Fire Barn Gallery
18 North 5th St., Grand Haven
The picturesque lakeside town of Grand Haven doesn't have an official art museum, but that may be what adds to the unique mix as an emerging area for fine art appreciation.
On one hand, it has encouraged the community to form broader conversations and partnerships with neighboring communities that do have art institutions, including the Grand Rapids Art Museum and the Muskegon Museum of Art. On the other hand, it has nurtured a local, collaborative spirit within its own community, infusing original works of art in everyday life via restaurants, retail shops and a gallery in a converted firehouse sponsored by the downtown development authority and local ArtWalk board.
And the collaborations don't stop at the Michigan border. One reason for the heightened fine art exposure in Grand Haven is due in part to a group of artists in the area, splitting their time between West Michigan and New York City. It's this convergence of connections across the community, region and country that make for an interesting combination.
Chris Protas moved to Grand Haven after 16 years in New York, co-founding the Fire Barn Gallery with fellow artist Tyler Loftis, who has roots in the area. Sensing the growing energy in the Midwest creative community, and its increasing relevance and refreshing perspective to the art world in general, Protas didn't think twice about this next step in his career.
"I don't mind my life taking a path like a painting does," said Protas, noting that he trusts the process of following intuition, and that Grand Haven presents multiple opportunities attractive to artists.
In addition to overseeing exhibitions at the gallery, he is also responsible for curating the walls of a number of restaurants in the area. And together with Michael Coleman, another member of the group, he has worked to connect local, national and international artists with events across West Michigan.
"The response to it all has been positive and helps build a familiarity with the general public in looking at and talking about contemporary works of art, and ultimately in finding meaning and value in it," Protas said.
For Tyler Loftis, who Protas credits as the nucleus of creative energy for the group, showing work in the region provides useful feedback that he says is different and more organic than in New York, where he spends much of his time living and working on his paintings.
"When you think about what art is, it's the oldest continuous language on the planet," Loftis said.
He said while studying art is fascinating, it shouldn't need outside interpretation to inherently understand it. Instead, he suggests just slowing down and spending some time looking at a painting.
"Great two-dimensional art, presented on a flat surface in front of you, can elicit a tactile, three-dimensional experience that you can pack a lot of sensation into," Loftis said. "So for here, showing that, and putting the formal things I've learned in the painting instead of out in front of the painting, if people react in that organic natural way, then I feel I've succeeded. It's pretty direct, a pretty simple, human thing."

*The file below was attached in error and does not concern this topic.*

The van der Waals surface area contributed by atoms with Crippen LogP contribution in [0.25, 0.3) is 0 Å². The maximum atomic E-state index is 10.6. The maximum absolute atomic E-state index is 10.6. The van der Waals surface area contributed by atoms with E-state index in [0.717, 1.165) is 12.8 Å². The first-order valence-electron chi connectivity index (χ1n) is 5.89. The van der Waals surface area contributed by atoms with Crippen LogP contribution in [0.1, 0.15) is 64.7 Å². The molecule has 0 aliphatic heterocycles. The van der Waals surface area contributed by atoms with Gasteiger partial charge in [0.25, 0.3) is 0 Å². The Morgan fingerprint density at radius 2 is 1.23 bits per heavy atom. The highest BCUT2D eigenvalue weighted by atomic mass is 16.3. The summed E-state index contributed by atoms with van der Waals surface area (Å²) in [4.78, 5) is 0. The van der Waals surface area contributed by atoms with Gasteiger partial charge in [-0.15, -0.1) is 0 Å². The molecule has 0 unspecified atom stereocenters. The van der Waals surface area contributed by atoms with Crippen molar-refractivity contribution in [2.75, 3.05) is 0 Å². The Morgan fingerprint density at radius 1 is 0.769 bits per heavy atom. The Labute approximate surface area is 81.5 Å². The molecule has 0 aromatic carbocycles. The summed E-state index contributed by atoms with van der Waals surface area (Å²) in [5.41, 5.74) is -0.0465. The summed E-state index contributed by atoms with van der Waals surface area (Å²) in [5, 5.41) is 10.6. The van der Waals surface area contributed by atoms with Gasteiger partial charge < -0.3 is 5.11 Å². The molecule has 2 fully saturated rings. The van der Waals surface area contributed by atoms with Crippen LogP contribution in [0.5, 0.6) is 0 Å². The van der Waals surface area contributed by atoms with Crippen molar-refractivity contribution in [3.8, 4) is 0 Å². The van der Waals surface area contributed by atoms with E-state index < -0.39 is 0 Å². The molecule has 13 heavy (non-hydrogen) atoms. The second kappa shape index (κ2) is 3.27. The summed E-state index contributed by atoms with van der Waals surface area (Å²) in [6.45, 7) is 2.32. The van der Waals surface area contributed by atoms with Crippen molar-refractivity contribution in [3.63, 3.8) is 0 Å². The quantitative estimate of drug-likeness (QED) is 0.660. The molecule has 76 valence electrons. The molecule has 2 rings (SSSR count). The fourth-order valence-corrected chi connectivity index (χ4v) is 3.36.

Other Art Events
Tanglefoot Building Artists Studio Sale
Tanglefoot Building, 314 Straight Ave. SW, Grand Rapids
Nov. 22, 5-10 p.m. and Nov. 24, noon to 5 p.m.
The annual artists studio sale at the historic Tanglefoot Building returns this holiday season, celebrating its 22nd year with the open studio place-making event. This Westside collective of artists opens its door (Door "K") to the large warehouse, where guests may wander freely from studio to studio, enjoying sweet treats while perusing a diverse selection of art and other unique gift ideas.
Sleigh Bells & Holly: A Gallery of Fine Art and Gifts
Nov. 7-Dec. 21,10 a.m.-6 p.m., Tuesday through Saturday
lowellartsmi.org, (616) 897-8545
The annual LowellArts! Sleigh Bells & Holly: A Gallery of Fine Art and Gifts is a juried holiday market featuring some of the region's finest artisans. Gift items include pottery, paintings, photography, jewelry, textiles, glasswork, hats and handbags, scarves and gloves, woodwork, metalwork, handmade wreaths, basketry, ornaments and more.
Free Radical Gallery
Avenue for the Arts
Nov. 1-8, 6-10 p.m.
avenueforthearts.com, (616) 855-0435
Free Radical Gallery is back for its 11th anniversary. On Nov. 1, explore the Avenue for the Arts, along South Division, as vacant storefront spaces are transformed into temporary galleries to feature an eclectic mix of local artists. On Nov. 8, visit the UICA at 2 West Fulton at the corner of South Division, for commentary, dialogue and critique of the participating artists' work during the Free Radical closing reception.
Spanning between galleries at KCAD and the UICA, Pulso is rooted in an exploration of the ways in which regional boundaries affect the perception of art. While the artists involved all have ties to Latin America, this collaborative exhibition frees itself from the confines of such labels to challenge cultural preconceptions of contemporary art and strengthen the dialogue among artists, both locally and globally.